IMH file photo

Ivinson Memorial Hospital

It’s been almost two years since Ivinson Memorial Hospital transitioned into a 501©(3) nonprofit hospital.

Since that time, the institution has grown and expanded and CEO Doug Faus told the Boomerang the choice to transition into a nonprofit has “been the right thing.”

“We projected we could continue to grow financially and clinically, so I think both of those areas were executed,” Faus said. “We’ve definitely grown our employee count and our revenue has grown.”

In the last year and a half, IMH has seen dozens of new physicians — including three new obstetrician-gynecologists, four new pediatricians, a urologist and a new medical oncologist — as well as the construction on a third-floor addition to the clinic, finished in August.

“I’m not saying it’s because of the nonprofit, we’re just continuing to grow and be successful,” Faus said.

The hospital has also worked to get its new hospital board up to speed on healthcare; each of the 12 board members is a volunteer, and not all of them had previous experience in a hospital setting.

“They’ve really been amazing, the way they’ve stepped up,” Faus said.

Luckily, Faus said there have been little to no hiccups or challenges with the transition from a district hospital to a nonprofit, which was made official in January 2018.

The change does come with some new tax filing requirements, as well as a requirement for a community health needs assessment every three years. IMH is working with a consultant on its first assessment, which is due next summer.

“That’s exciting because we’re really reaching out to hear from various community members: What are we doing well? What should we do better? What gaps are there in community health?” Faus said.

One of the reasons IMH wanted to become a nonprofit was to expand as a hospital system; Faus said now that it’s not as tied to the Albany County Hospital District, it’s easier to “go outside the county boundaries and help support our growth programs.”

“We really want to grow as a health system, help support communities around us,” he said.

The hospital has started partnering with rural communities to try to bring healthcare closer to them. One example, Faus said, is Saratoga working on a new clinic where IMH could potentially send specialized doctors.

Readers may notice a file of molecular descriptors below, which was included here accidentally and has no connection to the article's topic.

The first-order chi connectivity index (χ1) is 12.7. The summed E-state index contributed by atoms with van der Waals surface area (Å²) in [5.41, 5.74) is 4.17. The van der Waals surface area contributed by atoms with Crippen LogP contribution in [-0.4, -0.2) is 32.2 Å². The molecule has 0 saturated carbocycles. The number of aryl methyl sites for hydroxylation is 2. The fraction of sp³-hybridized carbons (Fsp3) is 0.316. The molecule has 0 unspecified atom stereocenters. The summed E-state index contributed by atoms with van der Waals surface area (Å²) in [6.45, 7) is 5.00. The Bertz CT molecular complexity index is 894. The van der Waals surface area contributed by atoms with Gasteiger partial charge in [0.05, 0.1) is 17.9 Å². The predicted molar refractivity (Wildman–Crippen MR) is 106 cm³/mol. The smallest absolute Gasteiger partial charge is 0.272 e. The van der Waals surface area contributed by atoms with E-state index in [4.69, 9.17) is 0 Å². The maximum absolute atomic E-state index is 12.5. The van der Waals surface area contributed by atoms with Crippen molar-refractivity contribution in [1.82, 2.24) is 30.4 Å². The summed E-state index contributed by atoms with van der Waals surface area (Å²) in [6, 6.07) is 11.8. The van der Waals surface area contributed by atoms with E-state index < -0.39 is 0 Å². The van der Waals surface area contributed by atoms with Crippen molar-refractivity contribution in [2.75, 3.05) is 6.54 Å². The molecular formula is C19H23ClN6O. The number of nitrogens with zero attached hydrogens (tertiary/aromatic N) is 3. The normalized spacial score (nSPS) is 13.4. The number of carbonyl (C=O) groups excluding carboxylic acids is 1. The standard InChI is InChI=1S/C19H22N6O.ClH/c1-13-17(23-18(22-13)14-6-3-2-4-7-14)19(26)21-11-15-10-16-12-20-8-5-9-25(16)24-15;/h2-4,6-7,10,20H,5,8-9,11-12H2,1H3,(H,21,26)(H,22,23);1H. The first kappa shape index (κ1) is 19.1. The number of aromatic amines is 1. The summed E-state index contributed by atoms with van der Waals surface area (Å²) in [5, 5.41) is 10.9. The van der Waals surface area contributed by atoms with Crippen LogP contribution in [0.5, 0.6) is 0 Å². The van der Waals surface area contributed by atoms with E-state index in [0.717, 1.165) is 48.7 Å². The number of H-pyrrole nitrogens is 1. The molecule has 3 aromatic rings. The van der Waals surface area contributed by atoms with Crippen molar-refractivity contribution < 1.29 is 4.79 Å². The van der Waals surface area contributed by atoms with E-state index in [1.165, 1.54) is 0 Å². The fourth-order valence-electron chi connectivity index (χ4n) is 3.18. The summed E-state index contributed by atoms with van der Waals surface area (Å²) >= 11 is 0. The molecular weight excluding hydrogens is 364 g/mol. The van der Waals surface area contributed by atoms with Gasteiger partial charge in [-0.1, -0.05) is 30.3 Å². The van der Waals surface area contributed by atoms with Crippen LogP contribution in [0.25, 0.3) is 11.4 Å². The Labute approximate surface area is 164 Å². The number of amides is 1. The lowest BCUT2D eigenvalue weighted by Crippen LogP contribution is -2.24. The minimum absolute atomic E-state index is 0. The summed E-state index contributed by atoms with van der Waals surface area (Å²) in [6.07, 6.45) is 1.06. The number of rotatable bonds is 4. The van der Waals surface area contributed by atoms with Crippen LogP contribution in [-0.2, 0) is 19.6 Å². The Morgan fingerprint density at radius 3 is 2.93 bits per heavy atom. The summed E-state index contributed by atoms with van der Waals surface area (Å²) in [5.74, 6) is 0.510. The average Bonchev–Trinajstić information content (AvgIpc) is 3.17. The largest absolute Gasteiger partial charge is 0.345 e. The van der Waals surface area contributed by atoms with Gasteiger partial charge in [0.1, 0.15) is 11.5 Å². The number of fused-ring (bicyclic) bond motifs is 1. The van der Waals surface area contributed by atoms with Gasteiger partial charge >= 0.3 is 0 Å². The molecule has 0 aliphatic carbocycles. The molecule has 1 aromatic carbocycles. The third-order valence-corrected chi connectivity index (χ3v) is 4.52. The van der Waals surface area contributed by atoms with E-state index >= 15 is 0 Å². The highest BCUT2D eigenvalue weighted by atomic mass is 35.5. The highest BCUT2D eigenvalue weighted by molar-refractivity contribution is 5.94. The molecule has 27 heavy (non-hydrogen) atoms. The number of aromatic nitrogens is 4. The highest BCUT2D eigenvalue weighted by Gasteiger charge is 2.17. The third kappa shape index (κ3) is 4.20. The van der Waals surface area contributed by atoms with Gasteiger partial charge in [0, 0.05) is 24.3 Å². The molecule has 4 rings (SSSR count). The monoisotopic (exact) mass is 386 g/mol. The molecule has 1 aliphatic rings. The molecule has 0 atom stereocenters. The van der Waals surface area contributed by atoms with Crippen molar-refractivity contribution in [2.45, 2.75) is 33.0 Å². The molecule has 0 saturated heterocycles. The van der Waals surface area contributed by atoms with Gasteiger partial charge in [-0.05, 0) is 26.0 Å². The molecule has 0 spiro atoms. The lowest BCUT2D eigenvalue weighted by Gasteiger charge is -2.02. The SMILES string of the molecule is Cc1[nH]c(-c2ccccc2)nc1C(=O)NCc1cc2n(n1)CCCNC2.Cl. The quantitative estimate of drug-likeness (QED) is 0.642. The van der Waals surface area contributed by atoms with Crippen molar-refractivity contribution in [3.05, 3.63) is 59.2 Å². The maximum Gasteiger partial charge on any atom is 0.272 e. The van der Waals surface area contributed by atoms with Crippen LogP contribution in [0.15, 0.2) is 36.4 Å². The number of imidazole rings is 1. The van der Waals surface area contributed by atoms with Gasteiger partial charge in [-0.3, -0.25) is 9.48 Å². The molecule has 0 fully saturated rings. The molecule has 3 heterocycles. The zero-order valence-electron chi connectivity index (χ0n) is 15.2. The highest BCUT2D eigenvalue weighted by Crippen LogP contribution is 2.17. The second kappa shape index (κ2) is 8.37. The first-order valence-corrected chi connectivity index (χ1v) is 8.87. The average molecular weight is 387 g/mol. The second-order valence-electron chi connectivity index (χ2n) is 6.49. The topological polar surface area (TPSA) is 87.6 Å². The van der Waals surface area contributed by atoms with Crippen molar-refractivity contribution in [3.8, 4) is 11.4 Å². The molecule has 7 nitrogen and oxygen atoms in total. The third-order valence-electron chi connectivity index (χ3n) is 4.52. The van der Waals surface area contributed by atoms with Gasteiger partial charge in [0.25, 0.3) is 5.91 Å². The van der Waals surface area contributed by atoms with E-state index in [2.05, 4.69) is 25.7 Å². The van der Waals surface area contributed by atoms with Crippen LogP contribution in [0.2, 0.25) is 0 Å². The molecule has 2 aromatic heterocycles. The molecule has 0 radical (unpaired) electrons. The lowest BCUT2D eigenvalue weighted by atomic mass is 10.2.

“They gave me a list of all the doctors they’d like to see every month, every two months, every three months,” Faus said. “We feel now we clearly have the ability to go do that.”

Although the hospital is looking to grow outside of the county, it’s also looking to establish itself as a health destination as well. Part of the hospital’s strategic plan for 2025, IMH is looking to be “in the top 5% of any database we can find,” Faus said.

“Everybody in Saratoga thinks they need to come to a bigger hospital, everyone in Laramie thinks they need to go to Denver, and it’s just simply not true,” Faus said. “There are things we don’t do and will never do, but there are a lot of things we do that we do as well or better than Denver or Fort Collins. We feel we need that data to basically say to people, ‘Look, we’re in the top 5%.’”

The third of the three objectives in the strategic plan is increased employee and physician satisfaction. Hoping to achieve all three objectives by 20205, Faus said the IMH board chooses a different goal metrics each quarter to tackle.

Looking forward, IMH has plans for continued growth and additional renovations to its campus on 30th Street. Faus said the next area to get a facelift will the obstetrician and the pediatric area on the third floor of the hospital.

“Within the next few years, we will completely redevelop that floor,” Faus said. “We’re excited about that, the women and kids in the community will certainly benefit from that once we get that done.”

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